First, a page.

As understood from the foregoing, it can be summarized that the formation of the long-chain branches and the short-chain branches in the low-density polyethylene is carried out by (1) the hydrogen transfer reaction based on a radical polymerization and (2) the change of radical polymerization reactivity by the association of ethylene molecules under a high pressure, and this is a usually recognized reaction mechanism. Therefore, in the above-mentioned reaction process, it is impossible to optionally control the amounts of the existing long-chain branches and short-chain branches as well as the number of carbon atoms in the short-chain branches. In particular, there have been limited the introduction and control of a methyl branch, a propyl branch, a hexyl branch and a short-chain branch derived from a branched α-olefin (e.g., a 4-methylpentene-1 branch).

Such a low-density polyethylene has a large melt tension and the large activation energy of melt flow by virtue of the long-chain branches, and therefore it is excellent in high-speed molding properties and suitable for the formation of films. However, since having a wide molecular weight distribution and containing a low-molecular weight component, the low-density polyethylene is inconveniently poor in environmental stress crack resistance (ESCR) and impact resistance.

On the other hand, various ethylenic polymers have been disclosed in which the long-chain branches are introduced into a high-density polyethylene skeleton. For example, there have been disclosed (1) an olefin copolymer having the long-chain branches obtained by the use of an α,ω-diene or a cyclic endomethylenic diene (Japanese Patent Application Laid-open No. 34981/1972), (2) a process for preparing a copolymer containing a higher non-conjugated diene content in a high-molecular weight segment than in a low-molecular weight segment which comprises carrying out polymerization in two steps to copolymerize the non-conjugated diene with an olefin (Japanese Patent Application Laid-open No. 56412/1984), (3) an ethylene-α-olefin-1,5-hexadiene copolymer obtained by the use of a metallocene/aluminoxane catalyst (Japanese Patent Application PCT-through Laid-open No. 501555/1989), (4) a process for introducing the long-chain branches by copolymerizing an α,ω-diene and ethylene in the presence of a catalyst comprising a zero-valent or a divalent nickel compound and a specific aminobis(imino) compound (Japanese Patent Application Laid-open No. 261809/1990), and (5) a polyethylene containing both of the short-chain branches and the long-chain branches which can be obtained by polymerizing ethylene alone by the use of the same catalytic component as in the above-mentioned (4) (Japanese Patent Application Laid-open No. 277610/1991).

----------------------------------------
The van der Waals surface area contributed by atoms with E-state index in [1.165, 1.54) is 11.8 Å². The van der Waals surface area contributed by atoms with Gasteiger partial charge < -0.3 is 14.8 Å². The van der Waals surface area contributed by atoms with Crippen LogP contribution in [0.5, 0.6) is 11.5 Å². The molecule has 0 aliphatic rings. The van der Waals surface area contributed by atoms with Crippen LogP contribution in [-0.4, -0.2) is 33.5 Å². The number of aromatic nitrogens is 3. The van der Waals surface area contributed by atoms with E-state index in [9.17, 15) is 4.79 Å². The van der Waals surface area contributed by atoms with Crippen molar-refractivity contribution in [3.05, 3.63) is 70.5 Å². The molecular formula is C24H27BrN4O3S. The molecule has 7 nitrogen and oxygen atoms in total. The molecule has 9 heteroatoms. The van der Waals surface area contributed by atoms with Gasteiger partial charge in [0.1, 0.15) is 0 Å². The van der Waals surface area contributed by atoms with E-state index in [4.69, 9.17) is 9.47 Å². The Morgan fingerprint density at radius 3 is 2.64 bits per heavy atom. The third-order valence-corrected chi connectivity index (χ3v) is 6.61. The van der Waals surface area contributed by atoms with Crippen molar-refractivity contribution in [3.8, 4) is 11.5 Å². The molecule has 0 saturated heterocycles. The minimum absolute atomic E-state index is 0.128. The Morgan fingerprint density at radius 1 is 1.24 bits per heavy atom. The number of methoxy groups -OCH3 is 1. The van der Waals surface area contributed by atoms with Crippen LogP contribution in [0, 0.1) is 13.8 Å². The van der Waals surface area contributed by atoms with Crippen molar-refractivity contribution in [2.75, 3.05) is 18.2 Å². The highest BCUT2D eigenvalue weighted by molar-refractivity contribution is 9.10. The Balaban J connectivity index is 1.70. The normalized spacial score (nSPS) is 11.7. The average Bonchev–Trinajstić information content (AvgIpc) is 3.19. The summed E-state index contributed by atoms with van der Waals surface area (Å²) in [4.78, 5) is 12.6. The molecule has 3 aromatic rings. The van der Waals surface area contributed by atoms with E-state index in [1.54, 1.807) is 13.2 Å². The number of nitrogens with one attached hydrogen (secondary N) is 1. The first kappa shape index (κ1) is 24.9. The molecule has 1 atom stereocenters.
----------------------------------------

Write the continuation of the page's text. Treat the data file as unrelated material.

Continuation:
However, in the copolymer of the above-mentioned (1), a crosslinking reaction takes place simultaneously with the formation of the long-chain branches by the diene component, and at the time of the formation of a film, a gel is generated. In addition, melt properties inversely deteriorate, and a control range is extremely narrow. Moreover, there is a problem that copolymerization reactivity is low, so that low-molecular weight polymers are produced, which leads to the deterioration of physical properties inconveniently. In the preparation process of the copolymer described in the aforesaid (2), the long-chain branches are introduced into the high-molecular weight component, so that the molecular weight noticeably increases due to crosslinking, and thus insolubilization, nonfusion or gelation might inconveniently occur. Furthermore, the control range is narrow, and the copolymerization reactivity is also low, and hence, there is a problem that owing to the production of the low-molecular weight polymers, the physical properties deteriorate inconveniently. In the copolymer of the above-mentioned (3), a molecular weight distribution is narrow, and for this reason, the copolymer is unsuitable for blow molding and film formation. In addition, since branch points are formed by the progress of the cyclizing reaction of 1,5-hexadiene, an effective monomer concentration is inconveniently low. In the process for introducing the long-chain branches described in the above-mentioned (4), there is a problem that a range for controlling the generation of a gel and the physical properties is limited. In addition, the polyethylene of the above-mentioned (5) is a polymer which contains neither ethyl branches nor butyl branches, and therefore the control of the physical properties, for example, the control of density is accomplished by methyl branches, so that the physical properties of the polyethylene tend to deteriorate.

Furthermore, there has been disclosed a method for preparing an ethylenic polymer to which working properties are imparted by the utilization of copolymerization, for example, a method which comprises forming a polymer ([η]=10-20 dl/g) by preliminary polymerization, and then preparing an ethylene-α-olefin copolymer by main polymerization (Japanese Patent Application Laid-open No. 55410/1992). This method has an effect that melt tension can be increased by changing the melt properties of the obtained copolymer, but it has a drawback that a film gel tends to occur.